Browsing category logarithms

Powers

“Here’s a quick one,” suggested a fellow tutor. “Prove that $2^{50} < 3^{33}$.” Easy, I thought: but I knew better than to say it aloud. First approach “I know that $9 > 8$,” I said, checking on my fingers. “So if $2^3 < 3^2$, then $2^{150} < 3^{100}$ and $2^{50}

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Ask Uncle Colin: An Uncommon Logarithm

Dear Uncle Colin, I'm a bit stumped by a logs question with a variable base: $\log_{\sqrt[3]{x+3}}(x^3 + 10x^2 + 31x + 30) = 9$. I know the basics of logarithms, but this is currently beyond me. -- Obtaining Underwhelming Grade, Having To Review Every Definition Hello, OUGHTRED, and thanks for

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How the Mathematical Ninja approximates $\ln(5)$

"Isn't it somewhere around $\phi$?" asked the student, brightly. "That number sure crops up in a lot of places!" The Mathematical Ninja's eyes narrowed. "Like shells! And body proportions! And arrawk!" Hands dusted. The Mathematical Ninja stood back. "The Vitruvian student!" The student arrawked again as the circular machine he

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Ask Uncle Colin: How do I find the power?

Dear Uncle Colin, The equation $67.5 = 10(1.0915)^{10-n} + 30(1.0915)^{10-2n}$ cropped up in a question. Excel can solve that numerically, but I can't solve it on paper! Any ideas? Problems Occur When Exponentials Recur Hi, POWER, and thanks for your message! That's an ugly one. First thing: beware of the

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Ask Uncle Colin: A Huge Power Of Two

Dear Uncle Colin, I've been asked to find $2^{64}$ without a calculator, to four significant figures. How would you go about this? -- Large Exponent, Horrific Multiplication, Extremely Repetitive Hi, LEHMER! To get a rough answer, I'd usually start with the rule of thumb that $2^{10} \approx 10^3$. I'd conclude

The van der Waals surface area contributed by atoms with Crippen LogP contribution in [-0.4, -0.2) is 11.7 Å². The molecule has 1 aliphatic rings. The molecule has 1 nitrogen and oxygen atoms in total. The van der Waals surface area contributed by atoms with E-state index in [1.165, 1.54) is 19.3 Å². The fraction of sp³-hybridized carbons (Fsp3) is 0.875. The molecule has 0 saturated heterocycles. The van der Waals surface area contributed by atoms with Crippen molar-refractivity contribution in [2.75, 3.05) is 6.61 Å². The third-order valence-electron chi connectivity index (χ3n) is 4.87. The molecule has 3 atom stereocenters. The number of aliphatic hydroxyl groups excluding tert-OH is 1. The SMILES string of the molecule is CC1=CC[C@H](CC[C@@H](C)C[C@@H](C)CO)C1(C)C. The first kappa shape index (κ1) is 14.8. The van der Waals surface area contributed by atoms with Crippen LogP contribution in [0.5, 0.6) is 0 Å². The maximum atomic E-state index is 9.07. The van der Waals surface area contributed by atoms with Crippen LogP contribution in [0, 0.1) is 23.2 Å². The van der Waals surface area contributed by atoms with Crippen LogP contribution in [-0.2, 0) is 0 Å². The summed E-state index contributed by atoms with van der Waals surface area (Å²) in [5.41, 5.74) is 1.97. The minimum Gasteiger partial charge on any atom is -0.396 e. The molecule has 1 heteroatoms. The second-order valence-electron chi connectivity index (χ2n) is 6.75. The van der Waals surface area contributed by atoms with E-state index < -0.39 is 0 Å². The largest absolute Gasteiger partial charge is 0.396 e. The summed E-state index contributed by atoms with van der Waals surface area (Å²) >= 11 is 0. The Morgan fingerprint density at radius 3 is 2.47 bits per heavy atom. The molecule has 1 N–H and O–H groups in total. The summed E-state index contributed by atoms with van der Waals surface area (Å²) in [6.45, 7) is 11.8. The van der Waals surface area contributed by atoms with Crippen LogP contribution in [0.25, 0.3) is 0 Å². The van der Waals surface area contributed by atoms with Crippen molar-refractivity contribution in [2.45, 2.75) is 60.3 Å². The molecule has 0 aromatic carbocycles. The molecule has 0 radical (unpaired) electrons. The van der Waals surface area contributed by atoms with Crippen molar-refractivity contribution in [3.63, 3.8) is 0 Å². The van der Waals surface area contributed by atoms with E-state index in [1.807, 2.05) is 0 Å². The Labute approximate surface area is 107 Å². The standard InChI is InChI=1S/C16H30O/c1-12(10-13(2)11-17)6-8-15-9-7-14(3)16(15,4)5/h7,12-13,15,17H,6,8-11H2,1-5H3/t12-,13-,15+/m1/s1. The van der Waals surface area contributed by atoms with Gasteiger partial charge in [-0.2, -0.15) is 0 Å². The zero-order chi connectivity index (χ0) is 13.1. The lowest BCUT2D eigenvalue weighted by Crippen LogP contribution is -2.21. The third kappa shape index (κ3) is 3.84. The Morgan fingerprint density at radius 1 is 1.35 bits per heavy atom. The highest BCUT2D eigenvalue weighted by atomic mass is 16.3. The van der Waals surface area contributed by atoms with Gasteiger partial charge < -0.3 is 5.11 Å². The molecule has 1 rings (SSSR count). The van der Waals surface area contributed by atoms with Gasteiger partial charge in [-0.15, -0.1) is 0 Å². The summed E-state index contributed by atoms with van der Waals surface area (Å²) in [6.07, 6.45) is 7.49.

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Ask Uncle Colin: How did they get $\ln(50)$?

Dear Uncle Colin, I get $-\frac{\ln(0.02)}{0.03}$ as my answer to a question. They have $\frac{100\ln(50)}{3}$. Numerically, they seem to be the same, but they look completely different. What gives? -- Polishing Off Weird Exponents, Really Stuck Dear POWERS, What you need here are the log laws (to show that $-\ln(0.02)=\ln(50)$,

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A frankly ludicrous bit of paper arithmetic

Some time ago, someone asked Uncle Colin what the last two digits of $19^{1000}$ were. That caused few problems. However, Mark came up with a follow-up question: how would you estimate $19^{1000}$? I like this question, and set myself some rules: No calculators (obviously) Only rough memorised numbers ($e \approx

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Ask Uncle Colin: A Limiting Issue

Dear Uncle Colin, I have a problem with a limit! I need to figure out what $\left( \tan \left(x\right) \right)^x$ is as $x \rightarrow 0$. -- Brilliant Explanation Required Now! Our Understanding's Limited; L'Hôpital's Inept Right, BERNOULLI, stop badmouthing L'Hôpital and let's figure out this limit. It's clearly an indeterminate

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How the Mathematical Ninja estimates logarithms

"$\ln$", said the student, "of 123,456,789." He sighed, contemplated reaching for a calculator, and thought better of it. "18.4," said the Mathematical Ninja, absent-mindedly. "A bit more. 18.63." The student diligently wrote the number down, the Mathematical Ninja half-heartedly pretended to visit some violence on him, and the student squeaked

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Ask Uncle Colin: A logarithmic coincidence?

Dear Uncle Colin, I noticed that $2^{\frac{1}{1,000,000}} = 1.000 000 693 147 2$ or so, pretty much exactly $\left(1 + \frac{1}{1,000,000} \ln(2)\right)$. Is that a coincidence? Nice Interesting Numbers; Jarring Acronym Dear NINJA, The easiest way to see that it's not a coincidence is to check out $3^{\frac{1}{1,000,000}} $, which

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